(For Time Out, October 10, 2006)
The report was disturbing: “A midnight march by women [in Delhi] to protest against “touching, staring, groping, pinching and stalking” sounded heroic enough until the protesters ran into stalking Romeos lining up the path…the protesters were “leched” at, ridiculed and booed along the three-kilometre stretch of the march.”
How typical, I thought. How sad: a handful of women trying to reclaim just a tiny part of the roads, only to be jeered, leched at, ridiculed and booed. And how untrue.
The thing is, I was one of the 15 women (and 4 men) who took part in the Blank Noise Project’s Night Action Plan-1. Most of us had heard about Jasmeen Patheja, the young art student who’s been orchestrating “interventions” in cities like Bangalore and Delhi. Jasmeen’s projects lie between performance/ installation art and political action.
Blank Noise has illustrious predecessors. In 1976, women marched in Belgium bearing lit candles—this was before the lighter-held-up-at-rock-concerts had become a cliché-in protest against crimes of violence against women. Take Back the Night became a movement in its own right in Europe and America. Susan Brownmiller marched, Gloria Steinem, marched, actresses, stay-at-home mothers, bankers, students—everyone marched. Take Back the Night rallies haven’t happened in India, where they are sorely needed, but what Blank Noise did that night was a small but welcome start.
Blank Noise also draws from the philosophy of the Guerrilla Girls, the legendary group of women artists who “expose sexism, racism and corruption in politics, art, film and pop culture” with “facts, humor and outrageous visuals”, not to mention their trademark gorilla masks.
One of the first questions Jasmeen asked was what we expected from a night walk where we would cover a small area of Delhi with posters, and inscribe graffiti that spoke out about our experiences of street harassment. Most of us just wanted to feel we were doing something, instead of sitting back passively and complaining about Delhi’s unsafe roads. A few were nervous, worried about how the men would react. All of us revelled in the unusual—for Delhi—experience of being able to take a walk after eight pm in the company of other women.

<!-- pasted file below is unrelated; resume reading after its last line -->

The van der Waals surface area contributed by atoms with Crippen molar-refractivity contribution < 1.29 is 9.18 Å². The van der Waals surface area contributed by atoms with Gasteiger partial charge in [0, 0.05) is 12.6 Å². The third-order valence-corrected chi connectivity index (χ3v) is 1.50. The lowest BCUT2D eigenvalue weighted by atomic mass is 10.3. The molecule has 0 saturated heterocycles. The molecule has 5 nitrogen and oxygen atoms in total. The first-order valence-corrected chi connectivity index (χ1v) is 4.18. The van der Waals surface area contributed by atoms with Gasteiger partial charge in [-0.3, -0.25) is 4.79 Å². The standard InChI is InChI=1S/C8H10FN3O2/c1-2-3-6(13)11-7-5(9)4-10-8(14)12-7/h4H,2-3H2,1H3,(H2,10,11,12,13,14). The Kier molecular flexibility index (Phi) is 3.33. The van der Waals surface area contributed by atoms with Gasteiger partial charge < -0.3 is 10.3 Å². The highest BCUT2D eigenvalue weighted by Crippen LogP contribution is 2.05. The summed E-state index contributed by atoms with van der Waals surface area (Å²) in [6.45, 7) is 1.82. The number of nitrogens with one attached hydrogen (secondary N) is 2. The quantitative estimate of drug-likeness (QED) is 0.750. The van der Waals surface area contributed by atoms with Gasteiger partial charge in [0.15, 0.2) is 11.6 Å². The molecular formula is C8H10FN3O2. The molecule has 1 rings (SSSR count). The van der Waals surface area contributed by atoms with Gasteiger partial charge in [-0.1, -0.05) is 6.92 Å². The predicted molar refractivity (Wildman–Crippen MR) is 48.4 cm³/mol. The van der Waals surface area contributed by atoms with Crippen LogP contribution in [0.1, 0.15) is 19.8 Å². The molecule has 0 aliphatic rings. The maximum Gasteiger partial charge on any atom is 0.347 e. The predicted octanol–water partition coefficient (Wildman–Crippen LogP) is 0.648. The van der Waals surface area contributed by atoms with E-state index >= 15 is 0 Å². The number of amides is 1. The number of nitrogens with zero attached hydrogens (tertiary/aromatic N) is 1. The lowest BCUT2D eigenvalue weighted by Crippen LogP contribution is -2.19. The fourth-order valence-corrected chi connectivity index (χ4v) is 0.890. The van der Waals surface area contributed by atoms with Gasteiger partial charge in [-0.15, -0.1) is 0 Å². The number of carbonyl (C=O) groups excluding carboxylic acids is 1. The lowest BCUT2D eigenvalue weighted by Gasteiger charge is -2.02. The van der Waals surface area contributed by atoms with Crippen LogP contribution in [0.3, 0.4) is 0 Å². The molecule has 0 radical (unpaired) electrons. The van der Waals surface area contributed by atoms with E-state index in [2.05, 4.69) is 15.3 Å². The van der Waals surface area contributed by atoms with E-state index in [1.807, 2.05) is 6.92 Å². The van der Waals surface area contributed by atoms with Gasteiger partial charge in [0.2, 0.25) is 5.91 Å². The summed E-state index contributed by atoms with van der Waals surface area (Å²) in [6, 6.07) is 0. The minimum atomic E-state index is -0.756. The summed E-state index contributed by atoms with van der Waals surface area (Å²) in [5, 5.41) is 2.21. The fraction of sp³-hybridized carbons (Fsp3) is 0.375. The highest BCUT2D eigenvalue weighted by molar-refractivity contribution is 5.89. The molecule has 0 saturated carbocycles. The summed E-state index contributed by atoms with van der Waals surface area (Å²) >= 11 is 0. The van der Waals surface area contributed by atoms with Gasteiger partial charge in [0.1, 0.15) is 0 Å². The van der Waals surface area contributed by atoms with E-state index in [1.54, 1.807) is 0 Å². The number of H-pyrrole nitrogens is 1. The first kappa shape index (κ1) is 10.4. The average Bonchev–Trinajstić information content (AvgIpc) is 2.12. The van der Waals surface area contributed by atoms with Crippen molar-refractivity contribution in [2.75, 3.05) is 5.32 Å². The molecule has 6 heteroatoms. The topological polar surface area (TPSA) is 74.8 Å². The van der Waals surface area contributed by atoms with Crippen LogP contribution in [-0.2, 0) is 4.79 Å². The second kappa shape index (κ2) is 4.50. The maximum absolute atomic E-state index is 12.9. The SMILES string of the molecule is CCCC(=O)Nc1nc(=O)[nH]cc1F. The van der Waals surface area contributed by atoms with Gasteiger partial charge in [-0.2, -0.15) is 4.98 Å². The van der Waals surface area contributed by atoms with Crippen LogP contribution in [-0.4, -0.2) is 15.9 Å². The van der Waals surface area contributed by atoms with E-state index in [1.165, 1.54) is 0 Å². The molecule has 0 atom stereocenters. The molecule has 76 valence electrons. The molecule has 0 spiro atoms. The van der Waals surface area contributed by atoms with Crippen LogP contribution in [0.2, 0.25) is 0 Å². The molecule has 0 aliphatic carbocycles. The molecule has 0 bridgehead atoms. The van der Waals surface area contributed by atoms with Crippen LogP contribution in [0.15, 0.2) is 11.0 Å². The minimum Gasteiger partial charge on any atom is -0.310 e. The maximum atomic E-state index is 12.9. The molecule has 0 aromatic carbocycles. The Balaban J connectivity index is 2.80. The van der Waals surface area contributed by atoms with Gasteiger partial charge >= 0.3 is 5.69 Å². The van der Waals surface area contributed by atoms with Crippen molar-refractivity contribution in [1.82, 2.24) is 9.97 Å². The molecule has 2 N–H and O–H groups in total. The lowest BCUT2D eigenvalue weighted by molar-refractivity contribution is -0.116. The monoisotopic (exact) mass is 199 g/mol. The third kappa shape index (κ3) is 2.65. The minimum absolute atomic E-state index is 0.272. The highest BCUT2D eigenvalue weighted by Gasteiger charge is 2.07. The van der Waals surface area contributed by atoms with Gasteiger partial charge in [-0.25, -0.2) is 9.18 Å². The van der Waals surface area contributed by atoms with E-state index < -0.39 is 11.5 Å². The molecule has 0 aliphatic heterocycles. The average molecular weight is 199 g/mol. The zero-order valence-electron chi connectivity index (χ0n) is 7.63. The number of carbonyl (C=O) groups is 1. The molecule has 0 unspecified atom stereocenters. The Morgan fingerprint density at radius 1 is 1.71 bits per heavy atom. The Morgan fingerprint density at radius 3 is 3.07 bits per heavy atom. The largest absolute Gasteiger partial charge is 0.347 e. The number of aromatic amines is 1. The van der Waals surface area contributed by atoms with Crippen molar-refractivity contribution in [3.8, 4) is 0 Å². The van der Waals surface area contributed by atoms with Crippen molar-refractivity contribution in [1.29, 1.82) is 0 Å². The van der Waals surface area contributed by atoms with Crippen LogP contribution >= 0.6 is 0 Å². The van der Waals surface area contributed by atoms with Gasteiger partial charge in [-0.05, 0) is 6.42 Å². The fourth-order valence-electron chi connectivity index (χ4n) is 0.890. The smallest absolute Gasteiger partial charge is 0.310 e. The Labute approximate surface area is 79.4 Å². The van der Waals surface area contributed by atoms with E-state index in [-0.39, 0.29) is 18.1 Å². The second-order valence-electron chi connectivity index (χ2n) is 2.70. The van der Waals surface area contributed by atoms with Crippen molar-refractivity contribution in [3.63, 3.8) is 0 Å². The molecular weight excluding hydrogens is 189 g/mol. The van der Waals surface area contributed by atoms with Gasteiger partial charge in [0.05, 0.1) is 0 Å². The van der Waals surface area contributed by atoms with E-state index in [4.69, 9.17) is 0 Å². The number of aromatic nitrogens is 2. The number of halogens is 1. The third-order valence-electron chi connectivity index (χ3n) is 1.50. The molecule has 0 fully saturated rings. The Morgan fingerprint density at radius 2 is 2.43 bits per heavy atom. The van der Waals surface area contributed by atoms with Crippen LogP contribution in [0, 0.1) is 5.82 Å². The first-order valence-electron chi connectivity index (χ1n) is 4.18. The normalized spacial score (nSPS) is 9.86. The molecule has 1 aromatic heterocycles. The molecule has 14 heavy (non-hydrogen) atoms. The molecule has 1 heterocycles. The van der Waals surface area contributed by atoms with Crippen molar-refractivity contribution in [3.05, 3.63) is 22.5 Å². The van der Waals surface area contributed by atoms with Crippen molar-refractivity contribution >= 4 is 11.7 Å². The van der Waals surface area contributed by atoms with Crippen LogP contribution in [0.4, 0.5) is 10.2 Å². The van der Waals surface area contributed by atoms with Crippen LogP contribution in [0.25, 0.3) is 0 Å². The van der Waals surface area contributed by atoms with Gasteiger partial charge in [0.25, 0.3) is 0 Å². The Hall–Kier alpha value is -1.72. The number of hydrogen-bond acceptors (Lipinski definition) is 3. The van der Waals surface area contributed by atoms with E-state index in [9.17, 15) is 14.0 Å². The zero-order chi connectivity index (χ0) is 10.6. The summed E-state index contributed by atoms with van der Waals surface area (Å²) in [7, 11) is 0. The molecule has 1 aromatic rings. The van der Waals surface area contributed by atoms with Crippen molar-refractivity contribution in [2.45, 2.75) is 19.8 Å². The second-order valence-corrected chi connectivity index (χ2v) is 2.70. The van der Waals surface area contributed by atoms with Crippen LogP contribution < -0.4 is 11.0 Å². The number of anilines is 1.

That line-up of roadside Romeos mentioned in the agency report? They were missing from the actual march. Annie Zaidi, who blogs at Known Turf, has a more complete account, but what most men displayed was curiosity, nervousness, defensiveness. The most common reaction was exemplified by the man at Dilli Haat stall who read the poster against sexual harassment and said in Hindi, “We don’t do that, Didi.” From teenage boys strolling in groups, what we heard most often was denial: “This doesn’t happen here.” There was one pair of louts on a bike, but they were thrown by the number of women and backed off. There was a little ridicule, mostly sotto voce, no booing, and any leching that happened was very definitely under cover.
It was only when I spent some time on the web, reading through the history of street action, processing the reactions that the Guerrilla Girls elicited and reading accounts of the first few Take Back the Night marches that I realized what the problem was. The reporter wanted a story about India’s unsafe, aggressive cities, where even a protest march was doomed to fail. We offered him, her or it a more nuanced story—we didn’t change the streets, or bring “roadside Romeos” to book, we elicited more curiosity than aggression, and we had a wonderful time. None of this, unfortunately, makes for a good story, even if it is the truth.
Take Back the Night: the Wiki page on the night marches that became a movement
The legendary Guerrilla Girls: Women, artists, gorilla masks.
Blank Noise Project: Jasmeen Patheja’s attempt to change things, a little at a time